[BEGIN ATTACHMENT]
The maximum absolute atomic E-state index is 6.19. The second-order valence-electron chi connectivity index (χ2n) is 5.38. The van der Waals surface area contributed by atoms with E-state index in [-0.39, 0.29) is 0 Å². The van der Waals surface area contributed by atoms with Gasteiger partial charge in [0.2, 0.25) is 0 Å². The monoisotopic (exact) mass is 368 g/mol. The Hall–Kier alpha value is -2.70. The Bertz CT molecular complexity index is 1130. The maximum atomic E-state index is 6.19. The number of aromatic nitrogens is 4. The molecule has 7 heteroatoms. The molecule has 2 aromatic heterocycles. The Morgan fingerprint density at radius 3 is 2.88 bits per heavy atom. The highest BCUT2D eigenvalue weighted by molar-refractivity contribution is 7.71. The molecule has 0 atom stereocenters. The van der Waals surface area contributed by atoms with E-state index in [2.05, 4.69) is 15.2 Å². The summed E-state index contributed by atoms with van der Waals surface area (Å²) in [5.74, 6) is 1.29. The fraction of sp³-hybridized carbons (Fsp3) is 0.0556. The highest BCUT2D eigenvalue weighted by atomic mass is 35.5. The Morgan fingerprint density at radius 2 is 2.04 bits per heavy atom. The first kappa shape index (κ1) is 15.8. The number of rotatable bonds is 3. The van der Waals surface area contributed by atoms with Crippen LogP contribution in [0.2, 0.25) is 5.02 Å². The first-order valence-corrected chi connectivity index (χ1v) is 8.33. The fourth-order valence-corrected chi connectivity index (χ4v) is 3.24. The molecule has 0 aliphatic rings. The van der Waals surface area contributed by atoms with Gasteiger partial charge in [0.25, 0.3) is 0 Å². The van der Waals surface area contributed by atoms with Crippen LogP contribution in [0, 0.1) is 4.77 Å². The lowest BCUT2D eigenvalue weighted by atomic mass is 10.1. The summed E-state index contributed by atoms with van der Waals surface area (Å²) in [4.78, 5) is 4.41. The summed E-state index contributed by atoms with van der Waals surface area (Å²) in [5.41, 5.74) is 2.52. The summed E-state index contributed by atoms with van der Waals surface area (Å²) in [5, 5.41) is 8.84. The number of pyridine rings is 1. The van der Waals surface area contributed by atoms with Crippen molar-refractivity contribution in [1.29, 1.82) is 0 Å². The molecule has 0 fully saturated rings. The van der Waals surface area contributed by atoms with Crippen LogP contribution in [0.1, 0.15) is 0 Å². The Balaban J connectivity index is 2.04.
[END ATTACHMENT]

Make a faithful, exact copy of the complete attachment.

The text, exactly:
The maximum absolute atomic E-state index is 6.19. The second-order valence-electron chi connectivity index (χ2n) is 5.38. The van der Waals surface area contributed by atoms with E-state index in [-0.39, 0.29) is 0 Å². The van der Waals surface area contributed by atoms with Gasteiger partial charge in [0.2, 0.25) is 0 Å². The monoisotopic (exact) mass is 368 g/mol. The Hall–Kier alpha value is -2.70. The Bertz CT molecular complexity index is 1130. The maximum atomic E-state index is 6.19. The number of aromatic nitrogens is 4. The molecule has 7 heteroatoms. The molecule has 2 aromatic heterocycles. The Morgan fingerprint density at radius 3 is 2.88 bits per heavy atom. The highest BCUT2D eigenvalue weighted by molar-refractivity contribution is 7.71. The molecule has 0 atom stereocenters. The van der Waals surface area contributed by atoms with E-state index in [2.05, 4.69) is 15.2 Å². The summed E-state index contributed by atoms with van der Waals surface area (Å²) in [5.74, 6) is 1.29. The fraction of sp³-hybridized carbons (Fsp3) is 0.0556. The highest BCUT2D eigenvalue weighted by atomic mass is 35.5. The Morgan fingerprint density at radius 2 is 2.04 bits per heavy atom. The first kappa shape index (κ1) is 15.8. The number of rotatable bonds is 3. The van der Waals surface area contributed by atoms with Crippen LogP contribution in [0.2, 0.25) is 5.02 Å². The first-order valence-corrected chi connectivity index (χ1v) is 8.33. The fourth-order valence-corrected chi connectivity index (χ4v) is 3.24. The molecule has 0 aliphatic rings. The van der Waals surface area contributed by atoms with Gasteiger partial charge in [0.25, 0.3) is 0 Å². The van der Waals surface area contributed by atoms with Crippen LogP contribution in [0, 0.1) is 4.77 Å². The lowest BCUT2D eigenvalue weighted by atomic mass is 10.1. The summed E-state index contributed by atoms with van der Waals surface area (Å²) in [4.78, 5) is 4.41. The summed E-state index contributed by atoms with van der Waals surface area (Å²) in [5.41, 5.74) is 2.52. The summed E-state index contributed by atoms with van der Waals surface area (Å²) in [5, 5.41) is 8.84. The number of pyridine rings is 1. The van der Waals surface area contributed by atoms with Crippen molar-refractivity contribution in [1.29, 1.82) is 0 Å². The molecule has 0 fully saturated rings. The van der Waals surface area contributed by atoms with Crippen LogP contribution in [0.1, 0.15) is 0 Å². The Balaban J connectivity index is 2.04.